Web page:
• Senate Democrats are urging President Biden to accept 125,000 or more refugees next year.
  • As of June 30, the US has resettled just over 15,000 refugees in the last fiscal year.
  • The US has accepted more than 175,000 Afghans and Ukrainians in the last year through non-refugee programs.

President Joe Biden came to office pledging to rebuild a refugee resettlement program that had been all but formally dismantled by his predecessor.

But while the United States has accepted more than 175,000 people fleeing war and repression in the last year alone, the vast majority are not designated as "refugees" but rather admitted under a program, humanitarian parole, that bars them from obtaining permanent legal residency — and thus jeopardizing their ability to remain in the country under a future administration.

In a letter sent Monday, a majority of Senate Democrats, are urging Biden to revitalize the refugee program and set a "robust target" for the coming fiscal year, saying "we can and must do better." Signatories include Dick Durbin of Illinois, Bernie Sanders of Vermont, and Elizabeth Warren of Massachusetts.

As of June 30, just over 15,000 refugees have been resettled in the US since last October, well below the cap of 125,000 that Biden set for the current fiscal year. In 1980, by contrast, when the modern refugee program began, more than 207,000 people were resettled; in 2021, the number fell to an historic low of less than 11,500.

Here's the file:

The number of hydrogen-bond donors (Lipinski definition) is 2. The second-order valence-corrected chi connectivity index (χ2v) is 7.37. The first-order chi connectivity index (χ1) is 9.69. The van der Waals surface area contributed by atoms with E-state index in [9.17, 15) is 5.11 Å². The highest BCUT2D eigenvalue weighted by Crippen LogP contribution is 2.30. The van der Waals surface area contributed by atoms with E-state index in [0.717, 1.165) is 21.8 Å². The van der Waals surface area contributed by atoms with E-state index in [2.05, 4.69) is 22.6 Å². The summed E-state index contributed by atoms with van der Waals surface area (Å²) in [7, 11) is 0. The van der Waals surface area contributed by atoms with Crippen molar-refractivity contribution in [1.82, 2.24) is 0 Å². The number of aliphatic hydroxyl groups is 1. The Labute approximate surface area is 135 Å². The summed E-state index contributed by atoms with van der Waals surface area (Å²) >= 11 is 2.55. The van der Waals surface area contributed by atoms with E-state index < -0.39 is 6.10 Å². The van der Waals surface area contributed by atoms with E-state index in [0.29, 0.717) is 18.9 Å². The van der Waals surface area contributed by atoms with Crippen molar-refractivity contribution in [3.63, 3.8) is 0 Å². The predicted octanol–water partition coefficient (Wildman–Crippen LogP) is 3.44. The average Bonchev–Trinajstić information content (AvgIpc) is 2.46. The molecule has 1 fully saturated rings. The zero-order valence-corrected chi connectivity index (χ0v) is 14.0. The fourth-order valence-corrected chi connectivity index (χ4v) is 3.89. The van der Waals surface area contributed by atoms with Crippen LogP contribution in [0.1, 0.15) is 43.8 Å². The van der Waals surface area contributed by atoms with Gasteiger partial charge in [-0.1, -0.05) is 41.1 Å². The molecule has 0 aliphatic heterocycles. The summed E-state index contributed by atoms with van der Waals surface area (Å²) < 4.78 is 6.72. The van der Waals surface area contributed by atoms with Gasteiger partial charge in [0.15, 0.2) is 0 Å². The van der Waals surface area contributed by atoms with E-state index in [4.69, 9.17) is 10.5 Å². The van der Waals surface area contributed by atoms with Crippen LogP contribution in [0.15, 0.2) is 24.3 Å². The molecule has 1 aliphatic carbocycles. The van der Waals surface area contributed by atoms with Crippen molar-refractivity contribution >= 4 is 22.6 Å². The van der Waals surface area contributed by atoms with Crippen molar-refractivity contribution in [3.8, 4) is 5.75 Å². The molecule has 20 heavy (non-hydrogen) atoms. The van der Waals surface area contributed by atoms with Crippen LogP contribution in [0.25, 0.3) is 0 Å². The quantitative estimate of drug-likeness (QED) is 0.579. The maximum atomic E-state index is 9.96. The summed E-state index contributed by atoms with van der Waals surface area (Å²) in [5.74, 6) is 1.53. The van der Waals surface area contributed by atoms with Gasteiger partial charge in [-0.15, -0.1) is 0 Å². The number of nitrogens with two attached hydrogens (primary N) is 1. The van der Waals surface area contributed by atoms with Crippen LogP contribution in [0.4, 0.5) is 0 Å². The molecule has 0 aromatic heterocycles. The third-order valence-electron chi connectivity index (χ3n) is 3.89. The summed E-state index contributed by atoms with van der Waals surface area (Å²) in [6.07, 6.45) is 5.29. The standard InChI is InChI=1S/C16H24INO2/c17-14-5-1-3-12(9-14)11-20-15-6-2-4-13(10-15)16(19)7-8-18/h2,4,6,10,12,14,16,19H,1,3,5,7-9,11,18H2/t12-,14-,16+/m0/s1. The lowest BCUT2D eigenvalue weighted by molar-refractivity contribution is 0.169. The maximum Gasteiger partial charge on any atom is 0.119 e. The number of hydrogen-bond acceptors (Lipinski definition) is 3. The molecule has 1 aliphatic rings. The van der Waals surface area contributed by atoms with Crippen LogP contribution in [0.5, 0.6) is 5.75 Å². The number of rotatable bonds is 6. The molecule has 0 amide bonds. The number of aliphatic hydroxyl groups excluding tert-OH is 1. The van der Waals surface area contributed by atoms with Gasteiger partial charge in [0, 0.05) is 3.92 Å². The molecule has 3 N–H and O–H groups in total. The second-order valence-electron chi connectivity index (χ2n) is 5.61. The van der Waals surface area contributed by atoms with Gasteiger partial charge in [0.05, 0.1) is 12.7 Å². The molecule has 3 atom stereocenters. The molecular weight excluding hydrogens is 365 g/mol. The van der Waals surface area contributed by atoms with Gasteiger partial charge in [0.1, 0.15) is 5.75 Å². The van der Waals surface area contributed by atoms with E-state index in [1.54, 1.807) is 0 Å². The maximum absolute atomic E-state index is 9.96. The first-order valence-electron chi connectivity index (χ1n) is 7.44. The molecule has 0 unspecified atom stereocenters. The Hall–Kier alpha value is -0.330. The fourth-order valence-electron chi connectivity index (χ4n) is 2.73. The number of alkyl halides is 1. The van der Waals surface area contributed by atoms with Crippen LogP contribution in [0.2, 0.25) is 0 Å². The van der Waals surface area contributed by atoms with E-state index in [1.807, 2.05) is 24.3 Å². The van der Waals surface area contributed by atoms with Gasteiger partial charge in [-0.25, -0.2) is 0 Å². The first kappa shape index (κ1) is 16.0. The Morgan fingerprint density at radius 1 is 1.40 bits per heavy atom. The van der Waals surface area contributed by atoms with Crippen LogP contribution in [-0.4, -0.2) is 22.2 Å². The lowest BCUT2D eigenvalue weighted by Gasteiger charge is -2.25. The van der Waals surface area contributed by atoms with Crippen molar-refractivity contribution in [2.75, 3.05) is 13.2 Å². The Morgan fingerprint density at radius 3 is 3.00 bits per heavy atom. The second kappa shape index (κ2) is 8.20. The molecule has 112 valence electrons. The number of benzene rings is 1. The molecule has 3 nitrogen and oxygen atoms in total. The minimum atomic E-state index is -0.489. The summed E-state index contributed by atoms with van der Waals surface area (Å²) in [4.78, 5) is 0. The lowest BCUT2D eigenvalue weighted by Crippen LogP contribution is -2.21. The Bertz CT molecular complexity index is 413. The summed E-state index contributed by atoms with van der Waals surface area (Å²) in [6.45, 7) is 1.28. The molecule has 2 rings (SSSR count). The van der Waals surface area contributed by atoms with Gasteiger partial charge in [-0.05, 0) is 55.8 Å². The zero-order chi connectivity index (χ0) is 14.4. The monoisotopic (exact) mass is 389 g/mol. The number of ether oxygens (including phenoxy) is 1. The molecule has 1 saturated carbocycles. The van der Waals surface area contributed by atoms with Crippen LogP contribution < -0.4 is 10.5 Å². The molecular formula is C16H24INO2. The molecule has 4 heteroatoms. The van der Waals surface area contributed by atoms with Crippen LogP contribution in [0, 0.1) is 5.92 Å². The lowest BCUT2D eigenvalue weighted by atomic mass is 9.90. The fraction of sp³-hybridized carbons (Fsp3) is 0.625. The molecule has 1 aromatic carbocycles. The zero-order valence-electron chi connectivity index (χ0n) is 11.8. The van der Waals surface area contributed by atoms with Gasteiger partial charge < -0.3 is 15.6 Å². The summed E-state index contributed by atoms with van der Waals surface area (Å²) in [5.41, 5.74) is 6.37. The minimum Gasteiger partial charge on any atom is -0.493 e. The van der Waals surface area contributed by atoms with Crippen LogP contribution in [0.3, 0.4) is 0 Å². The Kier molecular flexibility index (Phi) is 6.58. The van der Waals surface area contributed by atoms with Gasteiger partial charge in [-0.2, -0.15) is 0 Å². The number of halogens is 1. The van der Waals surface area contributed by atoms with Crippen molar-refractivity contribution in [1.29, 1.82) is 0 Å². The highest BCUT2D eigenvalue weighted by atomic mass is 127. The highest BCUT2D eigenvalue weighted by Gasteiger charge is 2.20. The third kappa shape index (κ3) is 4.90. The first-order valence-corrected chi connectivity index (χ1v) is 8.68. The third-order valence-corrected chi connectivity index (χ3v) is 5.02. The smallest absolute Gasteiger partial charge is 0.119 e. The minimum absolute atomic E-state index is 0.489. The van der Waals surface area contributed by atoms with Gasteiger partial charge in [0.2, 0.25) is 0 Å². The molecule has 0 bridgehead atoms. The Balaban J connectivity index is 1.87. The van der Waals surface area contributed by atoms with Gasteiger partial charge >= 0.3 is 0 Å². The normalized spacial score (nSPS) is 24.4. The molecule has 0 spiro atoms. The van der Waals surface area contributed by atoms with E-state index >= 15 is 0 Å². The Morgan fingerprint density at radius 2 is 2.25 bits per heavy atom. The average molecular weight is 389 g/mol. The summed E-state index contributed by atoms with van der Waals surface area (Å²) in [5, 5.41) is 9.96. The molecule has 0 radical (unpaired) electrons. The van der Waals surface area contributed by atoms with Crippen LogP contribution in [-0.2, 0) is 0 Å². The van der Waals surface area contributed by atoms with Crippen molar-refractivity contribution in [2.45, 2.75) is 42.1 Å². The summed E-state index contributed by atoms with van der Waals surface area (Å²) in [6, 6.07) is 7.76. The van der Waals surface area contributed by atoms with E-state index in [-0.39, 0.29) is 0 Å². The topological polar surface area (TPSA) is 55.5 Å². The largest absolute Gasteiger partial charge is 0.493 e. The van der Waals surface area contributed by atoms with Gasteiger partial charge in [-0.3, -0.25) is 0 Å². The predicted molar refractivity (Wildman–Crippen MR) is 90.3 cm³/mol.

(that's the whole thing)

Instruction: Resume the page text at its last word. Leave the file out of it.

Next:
Although people fleeing their homeland are often referred to as "refugees" when they come to the US, legally the term only applies to those who have first gone to another country — a resident of Afghanistan fleeing to Pakistan, for example — where they have then applied for resettlement in the US, a process that can take months if not years.

The sudden collapse of Afghanistan's government in August 2021 led to tens of thousands of Afghans being airlifted out of the country to US military bases. Some 79,000 were living in the US as of June, with at least 72,500 doing so under the conditions of humanitarian parole, according to the Migration Policy Institute.

Since Russia's Feb. 24 invasion, more than 100,000 Ukrainians have also come to the US — with only 500 coming as refugees, CBS News reported.

"The success of these initiatives demonstrates our government's capacity to swiftly offer protection to vulnerable people fleeing war and persecution," states the letter from Senate Democrats. However, "your administration must take the necessary steps to promptly ensure the United States has a robust, functioning, durable refugee resettlement system."

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